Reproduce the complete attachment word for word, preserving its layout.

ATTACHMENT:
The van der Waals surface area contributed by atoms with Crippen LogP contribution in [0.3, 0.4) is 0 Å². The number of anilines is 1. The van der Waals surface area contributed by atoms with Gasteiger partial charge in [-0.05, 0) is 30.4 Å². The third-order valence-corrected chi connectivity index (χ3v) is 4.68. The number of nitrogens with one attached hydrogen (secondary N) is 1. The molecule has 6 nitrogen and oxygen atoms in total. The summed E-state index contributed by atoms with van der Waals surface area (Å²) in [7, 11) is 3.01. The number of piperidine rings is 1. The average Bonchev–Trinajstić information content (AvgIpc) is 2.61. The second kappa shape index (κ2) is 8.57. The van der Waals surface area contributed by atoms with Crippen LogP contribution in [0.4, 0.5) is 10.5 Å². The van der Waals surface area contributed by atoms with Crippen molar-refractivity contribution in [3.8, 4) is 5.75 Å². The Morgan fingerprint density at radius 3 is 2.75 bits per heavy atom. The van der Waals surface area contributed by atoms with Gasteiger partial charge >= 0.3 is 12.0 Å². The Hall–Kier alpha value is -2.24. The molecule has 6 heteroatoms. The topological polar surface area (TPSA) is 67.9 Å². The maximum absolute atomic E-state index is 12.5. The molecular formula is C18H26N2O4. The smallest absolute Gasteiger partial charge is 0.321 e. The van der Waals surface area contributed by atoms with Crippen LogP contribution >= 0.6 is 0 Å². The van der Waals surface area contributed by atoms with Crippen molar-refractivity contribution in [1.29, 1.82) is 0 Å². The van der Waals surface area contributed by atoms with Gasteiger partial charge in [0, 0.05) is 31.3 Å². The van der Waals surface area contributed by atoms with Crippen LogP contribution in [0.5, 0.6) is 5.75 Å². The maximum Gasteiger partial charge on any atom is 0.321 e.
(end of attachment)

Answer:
The van der Waals surface area contributed by atoms with Crippen LogP contribution in [0.3, 0.4) is 0 Å². The number of anilines is 1. The van der Waals surface area contributed by atoms with Gasteiger partial charge in [-0.05, 0) is 30.4 Å². The third-order valence-corrected chi connectivity index (χ3v) is 4.68. The number of nitrogens with one attached hydrogen (secondary N) is 1. The molecule has 6 nitrogen and oxygen atoms in total. The summed E-state index contributed by atoms with van der Waals surface area (Å²) in [7, 11) is 3.01. The number of piperidine rings is 1. The average Bonchev–Trinajstić information content (AvgIpc) is 2.61. The second kappa shape index (κ2) is 8.57. The van der Waals surface area contributed by atoms with Crippen LogP contribution in [0.4, 0.5) is 10.5 Å². The van der Waals surface area contributed by atoms with Crippen molar-refractivity contribution in [3.8, 4) is 5.75 Å². The Morgan fingerprint density at radius 3 is 2.75 bits per heavy atom. The van der Waals surface area contributed by atoms with Gasteiger partial charge >= 0.3 is 12.0 Å². The Hall–Kier alpha value is -2.24. The molecule has 6 heteroatoms. The topological polar surface area (TPSA) is 67.9 Å². The maximum absolute atomic E-state index is 12.5. The molecular formula is C18H26N2O4. The smallest absolute Gasteiger partial charge is 0.321 e. The van der Waals surface area contributed by atoms with Crippen LogP contribution >= 0.6 is 0 Å². The van der Waals surface area contributed by atoms with Crippen molar-refractivity contribution in [1.29, 1.82) is 0 Å². The van der Waals surface area contributed by atoms with Gasteiger partial charge in [0, 0.05) is 31.3 Å². The van der Waals surface area contributed by atoms with Crippen LogP contribution in [0.5, 0.6) is 5.75 Å². The maximum Gasteiger partial charge on any atom is 0.321 e.